Keeping the Traditions

It’s July, which means for some this is a weird time to talk about traditions.  Normally topics of tradition come up during the Holiday season, but what about the traditions in the other times of the year? Those are traditions we don’t seem to acknowledge during other times of the year are important too.

My mom and I had MANY Christmas traditions, but she and I also had many traditions that happened during the other 10 months of the year.  We had a tradition of going spring clothes shopping the Friday after I got out of school for spring break.  She would come pick me up and we’d head straight for the mall to eat a yummy snack and then hit the sale racks for some cute spring trends.  During the summer, Mom and I would always go to the Fourth of July parade and watch fireworks somewhere.  We also loved going back to school shopping.  One of those days would be to go to the first day of the Nordstrom Anniversary Sale.  We would save up to have a budget to go and we would be there right when they opened on the first day of the sale so we could avoid lines and make sure that we could get things in the sizes we wanted.  We would then spend another day going to Target and office supply stores to get all of my school supplies that would always be bright colored and color coordinated.

Yes, I am realizing that a lot of our traditions revolved around shopping, but what can I say? We were very good at it.  When she died, I had to figure out what traditions I was going to continue.  Of course, for awhile I just did them on my own.  The next spring break in 2011 after my mom died, I went to the mall on my own, got my salted pretzel from Annie Anne’s and went to find some good deals on some new spring clothes since now I was on an extreme budget.  The next Anniversary Sale, I made my budget and was there on the first day of the sale, first thing in the morning before work.  A couple weeks later, I did back to school supply shopping with my boyfriend now husband.  We made sure to find the cutest supplies, and per usual, they had to color coordinate.  I kept all of these traditions up until I was out of school.  I continued to go alone, but doing these things made me sad.  So I decided something about them had to change.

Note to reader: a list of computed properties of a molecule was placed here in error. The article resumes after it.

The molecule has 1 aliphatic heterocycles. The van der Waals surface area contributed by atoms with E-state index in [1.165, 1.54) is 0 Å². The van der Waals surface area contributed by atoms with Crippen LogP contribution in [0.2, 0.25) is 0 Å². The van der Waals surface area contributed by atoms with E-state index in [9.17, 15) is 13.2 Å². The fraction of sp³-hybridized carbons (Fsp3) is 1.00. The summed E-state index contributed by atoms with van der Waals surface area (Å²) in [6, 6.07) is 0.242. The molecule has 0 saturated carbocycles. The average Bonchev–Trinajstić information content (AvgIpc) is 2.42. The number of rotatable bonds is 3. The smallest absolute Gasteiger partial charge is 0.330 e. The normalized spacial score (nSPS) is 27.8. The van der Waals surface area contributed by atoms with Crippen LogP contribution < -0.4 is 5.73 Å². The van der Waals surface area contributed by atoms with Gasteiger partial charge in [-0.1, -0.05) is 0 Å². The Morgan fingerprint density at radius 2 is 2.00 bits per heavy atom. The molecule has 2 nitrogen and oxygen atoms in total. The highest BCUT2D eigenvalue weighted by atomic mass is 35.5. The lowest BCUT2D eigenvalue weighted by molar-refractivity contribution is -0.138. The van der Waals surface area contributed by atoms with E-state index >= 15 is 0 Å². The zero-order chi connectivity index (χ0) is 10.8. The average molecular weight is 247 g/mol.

One of my best friends and I share one big thing in common- both of our mom’s have died.  This is something that she and I can understand about each other more than other people can.  I decided that she needed to be a part of my shopping traditions since she and I, much like my mom and I, have a natural habit of shopping well together.  She and I started going to the Anniversary Sale together, not on the first day since we have jobs now, but we also schedule a time to go.  One year, we also decided to bring my mother in law, and the three of us continue to go year after year and we make a day or an evening of it.  Today, we will make our annual trek to the mall to hit the sale and we are making a great self care day out of it.  And as excited as I am, I know there will be a ping of pain knowing Mom isn’t there to go with me, but that’s ok.  I choose to surround myself with people who care about my traditions and to keep them alive.


When we lose loved ones, we don’t just lose the person.  We lose all the moments of these traditions that we have looked forward to year after year.  We know that this person will no longer help us go shopping for school supplies.  We know that we will never have another Christmas caroling moment with them.  We know that we will miss out on so many missed opportunities.  But this does not mean that we have to lose the traditions altogether.  It’s ok for them to change and evolve.  That’s the thing with traditions, they can be whatever you want them to be.  What traditions did you and your loved one have? Which ones have you chosen to keep? How have they evolved since then?

Published by Bryna Talamantez

LMFT specializing in grief counseling for children, teens, adults and families.

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